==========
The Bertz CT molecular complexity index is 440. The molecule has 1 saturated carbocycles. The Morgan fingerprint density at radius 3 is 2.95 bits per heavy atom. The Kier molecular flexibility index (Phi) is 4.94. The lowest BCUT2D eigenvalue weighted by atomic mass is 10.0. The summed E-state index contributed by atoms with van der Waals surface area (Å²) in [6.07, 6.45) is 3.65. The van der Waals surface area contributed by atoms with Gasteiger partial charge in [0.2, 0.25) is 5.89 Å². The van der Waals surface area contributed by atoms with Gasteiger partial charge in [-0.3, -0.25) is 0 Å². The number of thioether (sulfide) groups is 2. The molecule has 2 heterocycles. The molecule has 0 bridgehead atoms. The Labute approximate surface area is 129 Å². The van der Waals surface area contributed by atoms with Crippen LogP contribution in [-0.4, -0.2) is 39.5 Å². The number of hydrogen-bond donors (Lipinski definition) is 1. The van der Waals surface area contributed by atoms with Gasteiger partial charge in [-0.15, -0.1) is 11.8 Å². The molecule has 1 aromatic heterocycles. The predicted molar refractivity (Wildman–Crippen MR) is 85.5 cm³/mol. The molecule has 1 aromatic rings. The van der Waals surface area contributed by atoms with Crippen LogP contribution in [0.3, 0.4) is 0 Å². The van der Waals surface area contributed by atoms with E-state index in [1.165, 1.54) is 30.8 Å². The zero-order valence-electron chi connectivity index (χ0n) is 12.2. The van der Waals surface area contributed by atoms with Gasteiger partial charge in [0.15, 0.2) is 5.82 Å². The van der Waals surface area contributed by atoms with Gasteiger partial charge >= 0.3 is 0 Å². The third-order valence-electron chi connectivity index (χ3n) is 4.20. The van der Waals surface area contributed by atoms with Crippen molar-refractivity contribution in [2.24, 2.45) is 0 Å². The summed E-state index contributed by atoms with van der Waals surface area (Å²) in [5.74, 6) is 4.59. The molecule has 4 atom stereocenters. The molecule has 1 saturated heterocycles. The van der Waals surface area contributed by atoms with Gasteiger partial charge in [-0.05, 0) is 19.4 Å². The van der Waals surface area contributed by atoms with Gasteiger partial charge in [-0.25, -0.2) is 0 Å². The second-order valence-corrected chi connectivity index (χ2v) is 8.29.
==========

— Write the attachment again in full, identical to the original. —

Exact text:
The Bertz CT molecular complexity index is 440. The molecule has 1 saturated carbocycles. The Morgan fingerprint density at radius 3 is 2.95 bits per heavy atom. The Kier molecular flexibility index (Phi) is 4.94. The lowest BCUT2D eigenvalue weighted by atomic mass is 10.0. The summed E-state index contributed by atoms with van der Waals surface area (Å²) in [6.07, 6.45) is 3.65. The van der Waals surface area contributed by atoms with Gasteiger partial charge in [0.2, 0.25) is 5.89 Å². The van der Waals surface area contributed by atoms with Gasteiger partial charge in [-0.3, -0.25) is 0 Å². The number of thioether (sulfide) groups is 2. The molecule has 2 heterocycles. The molecule has 0 bridgehead atoms. The Labute approximate surface area is 129 Å². The van der Waals surface area contributed by atoms with Crippen LogP contribution in [-0.4, -0.2) is 39.5 Å². The number of hydrogen-bond donors (Lipinski definition) is 1. The van der Waals surface area contributed by atoms with Gasteiger partial charge in [-0.15, -0.1) is 11.8 Å². The molecule has 1 aromatic heterocycles. The predicted molar refractivity (Wildman–Crippen MR) is 85.5 cm³/mol. The molecule has 1 aromatic rings. The van der Waals surface area contributed by atoms with Crippen LogP contribution in [0.3, 0.4) is 0 Å². The van der Waals surface area contributed by atoms with E-state index in [1.165, 1.54) is 30.8 Å². The zero-order valence-electron chi connectivity index (χ0n) is 12.2. The van der Waals surface area contributed by atoms with Gasteiger partial charge in [0.15, 0.2) is 5.82 Å². The van der Waals surface area contributed by atoms with Gasteiger partial charge >= 0.3 is 0 Å². The third-order valence-electron chi connectivity index (χ3n) is 4.20. The van der Waals surface area contributed by atoms with Crippen molar-refractivity contribution in [2.24, 2.45) is 0 Å². The summed E-state index contributed by atoms with van der Waals surface area (Å²) in [5.74, 6) is 4.59. The molecule has 4 atom stereocenters. The molecule has 1 saturated heterocycles. The van der Waals surface area contributed by atoms with Gasteiger partial charge in [-0.05, 0) is 19.4 Å². The van der Waals surface area contributed by atoms with Gasteiger partial charge in [-0.25, -0.2) is 0 Å². The second-order valence-corrected chi connectivity index (χ2v) is 8.29.